I also needed heat.  Since I brew in the basement, and the temperature ranges between 64 and 75, a very good part of the year I need heat for regular ale fermentation.  I picked up a small space heater.  The Lasko #100 MyHeat works great for this for a few reasons. First, it is a low wattage so it isn't going to heat up really fast.  Second it has a temperature cutoff so if by some chance your controller doesn't turn off, it will shut itself off before it gets too hot.  And finally, the thing is tiny so it is real easy to fit it in


Here you can see the baffle in the freezer, with the front piece taken off.  Cold air coming out the top then flowing down, warmer air coming up on the left and drawn in to be cooled. More to come soon

INside view of freezer with baffle installed


Update:  Have the first brew running in this now, and wow what a difference.  Before I had to fight to keep it within a 5 or 6 degree temperature range.  This time, I have kept within a half degree of my target.   One minor problem - and of course the day after I flew across the country.  I had some kind of power issue at home and lost communication between the server and arduino. The arduino came back up and was holding the temperature perfectly, so all I lost was the logging and ability to make changes.   I had this system up and running for months, and had several outages, but this is the first time an outage caused an issue.


Full build pictures coming soon

As I am using more grain in my brews, I finally grabbed a grinder.  Since I am on a budget, for now I am using a modified version of this Victoria hand grinder.

I did make a couple of modifications to make it a little more suitable for our uses. First, to make sure we have a coarse enough grain, I spaced the grinding head support out with a couple washers. This will let us open it up for coarse grinds instead of being clamped down tight for grinding flour.  The next thing that I noticed, once I had the spacing opened up it didn't seem to stay open.  What I found is this.  the adjustment is done by screwing in the single thumbscrew, which presses in on the shaft.   Well, inside the bore where the shaft seats is a ball bearing held in by a snapring.  This snapring is tight enough that when you back the thumbscrew off it doesnt open the grind plates at all.   Maybe with grain in there it would be different but I am not sure.  To be safe I removed the snapring, to make sure that my grind gets coarser when I need it to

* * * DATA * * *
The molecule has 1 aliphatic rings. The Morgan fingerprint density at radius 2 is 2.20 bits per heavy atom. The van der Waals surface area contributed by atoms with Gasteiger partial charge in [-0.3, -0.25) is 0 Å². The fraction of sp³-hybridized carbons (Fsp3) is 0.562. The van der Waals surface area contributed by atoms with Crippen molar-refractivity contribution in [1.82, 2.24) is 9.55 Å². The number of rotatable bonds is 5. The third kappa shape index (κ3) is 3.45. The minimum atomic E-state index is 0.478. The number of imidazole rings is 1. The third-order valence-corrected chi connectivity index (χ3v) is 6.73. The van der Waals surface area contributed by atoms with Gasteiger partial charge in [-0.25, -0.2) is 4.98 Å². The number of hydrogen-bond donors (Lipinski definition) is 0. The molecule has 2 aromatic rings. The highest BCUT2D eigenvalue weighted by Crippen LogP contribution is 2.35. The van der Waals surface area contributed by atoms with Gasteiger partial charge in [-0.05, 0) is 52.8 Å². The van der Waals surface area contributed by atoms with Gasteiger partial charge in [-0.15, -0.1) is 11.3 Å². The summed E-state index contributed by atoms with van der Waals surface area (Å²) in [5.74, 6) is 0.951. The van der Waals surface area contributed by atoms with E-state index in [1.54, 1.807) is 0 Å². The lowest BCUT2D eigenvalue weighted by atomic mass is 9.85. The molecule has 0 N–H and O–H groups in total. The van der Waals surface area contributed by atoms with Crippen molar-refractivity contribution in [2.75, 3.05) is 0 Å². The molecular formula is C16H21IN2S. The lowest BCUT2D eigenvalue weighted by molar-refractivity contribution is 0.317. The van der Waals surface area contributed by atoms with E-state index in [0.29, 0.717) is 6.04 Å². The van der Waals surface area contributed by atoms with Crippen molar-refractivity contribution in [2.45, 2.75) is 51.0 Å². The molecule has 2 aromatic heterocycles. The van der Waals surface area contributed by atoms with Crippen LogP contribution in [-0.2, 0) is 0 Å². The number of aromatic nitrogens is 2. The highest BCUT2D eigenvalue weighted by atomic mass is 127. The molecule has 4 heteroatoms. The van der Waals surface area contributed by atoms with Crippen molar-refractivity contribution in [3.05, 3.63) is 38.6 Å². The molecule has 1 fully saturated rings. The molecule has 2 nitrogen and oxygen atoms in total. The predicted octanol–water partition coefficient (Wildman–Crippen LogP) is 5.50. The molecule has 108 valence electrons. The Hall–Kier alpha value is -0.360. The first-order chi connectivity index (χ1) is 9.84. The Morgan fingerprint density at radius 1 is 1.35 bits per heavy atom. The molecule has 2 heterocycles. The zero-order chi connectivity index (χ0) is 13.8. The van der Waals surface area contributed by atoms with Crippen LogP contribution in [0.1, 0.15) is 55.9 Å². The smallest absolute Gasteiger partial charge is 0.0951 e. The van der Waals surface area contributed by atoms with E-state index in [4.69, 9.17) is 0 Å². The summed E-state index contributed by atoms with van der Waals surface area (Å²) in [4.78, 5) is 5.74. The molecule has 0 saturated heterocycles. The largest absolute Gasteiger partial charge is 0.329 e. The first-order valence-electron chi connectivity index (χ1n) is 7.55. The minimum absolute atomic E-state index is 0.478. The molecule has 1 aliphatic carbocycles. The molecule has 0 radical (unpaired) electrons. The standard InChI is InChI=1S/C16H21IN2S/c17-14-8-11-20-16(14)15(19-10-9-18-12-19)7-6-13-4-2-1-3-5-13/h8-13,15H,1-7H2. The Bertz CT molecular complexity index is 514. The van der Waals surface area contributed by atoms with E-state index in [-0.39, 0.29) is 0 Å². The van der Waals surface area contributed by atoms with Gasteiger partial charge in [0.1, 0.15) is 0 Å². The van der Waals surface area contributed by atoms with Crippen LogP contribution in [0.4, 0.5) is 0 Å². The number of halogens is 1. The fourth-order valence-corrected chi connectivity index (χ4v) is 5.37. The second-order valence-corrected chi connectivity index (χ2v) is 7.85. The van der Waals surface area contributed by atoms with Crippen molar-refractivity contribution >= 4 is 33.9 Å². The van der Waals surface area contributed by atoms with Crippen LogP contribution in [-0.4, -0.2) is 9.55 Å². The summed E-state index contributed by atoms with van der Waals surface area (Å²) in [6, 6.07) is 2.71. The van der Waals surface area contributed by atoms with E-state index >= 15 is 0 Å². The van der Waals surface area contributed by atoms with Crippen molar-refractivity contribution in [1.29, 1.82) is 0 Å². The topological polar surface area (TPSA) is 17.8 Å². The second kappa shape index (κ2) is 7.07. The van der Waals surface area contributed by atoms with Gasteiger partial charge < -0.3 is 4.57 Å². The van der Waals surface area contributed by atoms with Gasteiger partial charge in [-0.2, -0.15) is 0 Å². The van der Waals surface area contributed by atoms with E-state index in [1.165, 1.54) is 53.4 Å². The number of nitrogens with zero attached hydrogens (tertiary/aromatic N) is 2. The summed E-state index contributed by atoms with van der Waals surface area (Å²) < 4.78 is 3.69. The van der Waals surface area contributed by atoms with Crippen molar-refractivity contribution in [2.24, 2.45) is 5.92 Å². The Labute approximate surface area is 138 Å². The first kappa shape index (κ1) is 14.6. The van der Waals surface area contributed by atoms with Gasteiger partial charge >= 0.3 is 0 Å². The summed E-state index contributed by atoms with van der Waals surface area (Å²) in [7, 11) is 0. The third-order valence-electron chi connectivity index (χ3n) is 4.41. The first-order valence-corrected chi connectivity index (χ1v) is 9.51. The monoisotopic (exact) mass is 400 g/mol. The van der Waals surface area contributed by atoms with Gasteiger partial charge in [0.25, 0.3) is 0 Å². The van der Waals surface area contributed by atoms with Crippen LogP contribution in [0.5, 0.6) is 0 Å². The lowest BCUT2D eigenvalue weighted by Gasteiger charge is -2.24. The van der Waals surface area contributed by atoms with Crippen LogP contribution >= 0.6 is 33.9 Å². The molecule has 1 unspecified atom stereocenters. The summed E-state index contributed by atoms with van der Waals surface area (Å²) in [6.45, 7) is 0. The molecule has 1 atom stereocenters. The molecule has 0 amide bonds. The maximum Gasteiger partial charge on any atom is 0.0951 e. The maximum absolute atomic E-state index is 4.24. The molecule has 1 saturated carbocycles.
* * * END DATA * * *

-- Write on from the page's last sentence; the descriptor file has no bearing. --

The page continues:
Next, so I wasn't hand grinding everything we took the handle retainer thumbscrew out and replaced it with a regular hex-head bolt, locked in place with a nut. This allows us to use a drill with socket attachment to turn the grinder. If you have the same grinder from the link above you just need a 5/16 bolt and nut for this.

A great place to start is with a pre-built kit. Yes, you could buy everything individually, and if you order from a bunch of different places you might save a couple dollars - however sometimes you can get a deal.   For example, Adventures in Homebrewing   has a deal where you buy the kit, get free shipping on the kit - and get a free ingredient kit to go with it. If you've got a kettle at home and get one of these kits you are good to go.   You will probably want to add on some sanitizer too, I prefer StarSan.

Looking at prices quick - easily have everything you need to get started for under $100